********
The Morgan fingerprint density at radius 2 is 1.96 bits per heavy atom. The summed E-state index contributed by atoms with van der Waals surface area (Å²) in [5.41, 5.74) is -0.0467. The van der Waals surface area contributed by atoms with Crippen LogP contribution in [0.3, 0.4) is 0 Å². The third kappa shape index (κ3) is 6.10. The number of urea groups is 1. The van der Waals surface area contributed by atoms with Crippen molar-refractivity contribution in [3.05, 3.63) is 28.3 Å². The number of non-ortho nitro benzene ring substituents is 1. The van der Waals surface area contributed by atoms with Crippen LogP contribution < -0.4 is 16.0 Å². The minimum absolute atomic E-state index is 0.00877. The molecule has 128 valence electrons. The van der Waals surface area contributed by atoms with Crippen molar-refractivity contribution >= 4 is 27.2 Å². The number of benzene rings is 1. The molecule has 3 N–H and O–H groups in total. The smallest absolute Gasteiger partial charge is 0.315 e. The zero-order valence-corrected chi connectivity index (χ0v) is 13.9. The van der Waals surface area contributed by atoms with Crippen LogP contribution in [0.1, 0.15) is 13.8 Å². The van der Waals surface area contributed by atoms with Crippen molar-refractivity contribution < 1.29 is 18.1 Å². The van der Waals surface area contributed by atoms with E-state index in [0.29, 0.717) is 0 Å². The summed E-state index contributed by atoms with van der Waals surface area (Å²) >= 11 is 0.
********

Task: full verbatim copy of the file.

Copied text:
The Morgan fingerprint density at radius 2 is 1.96 bits per heavy atom. The summed E-state index contributed by atoms with van der Waals surface area (Å²) in [5.41, 5.74) is -0.0467. The van der Waals surface area contributed by atoms with Crippen LogP contribution in [0.3, 0.4) is 0 Å². The third kappa shape index (κ3) is 6.10. The number of urea groups is 1. The van der Waals surface area contributed by atoms with Crippen molar-refractivity contribution in [3.05, 3.63) is 28.3 Å². The number of non-ortho nitro benzene ring substituents is 1. The van der Waals surface area contributed by atoms with Crippen LogP contribution < -0.4 is 16.0 Å². The minimum absolute atomic E-state index is 0.00877. The molecule has 128 valence electrons. The van der Waals surface area contributed by atoms with Crippen molar-refractivity contribution >= 4 is 27.2 Å². The number of benzene rings is 1. The molecule has 3 N–H and O–H groups in total. The smallest absolute Gasteiger partial charge is 0.315 e. The zero-order valence-corrected chi connectivity index (χ0v) is 13.9. The van der Waals surface area contributed by atoms with Crippen LogP contribution in [0.1, 0.15) is 13.8 Å². The van der Waals surface area contributed by atoms with Crippen molar-refractivity contribution < 1.29 is 18.1 Å². The van der Waals surface area contributed by atoms with E-state index in [0.29, 0.717) is 0 Å². The summed E-state index contributed by atoms with van der Waals surface area (Å²) >= 11 is 0.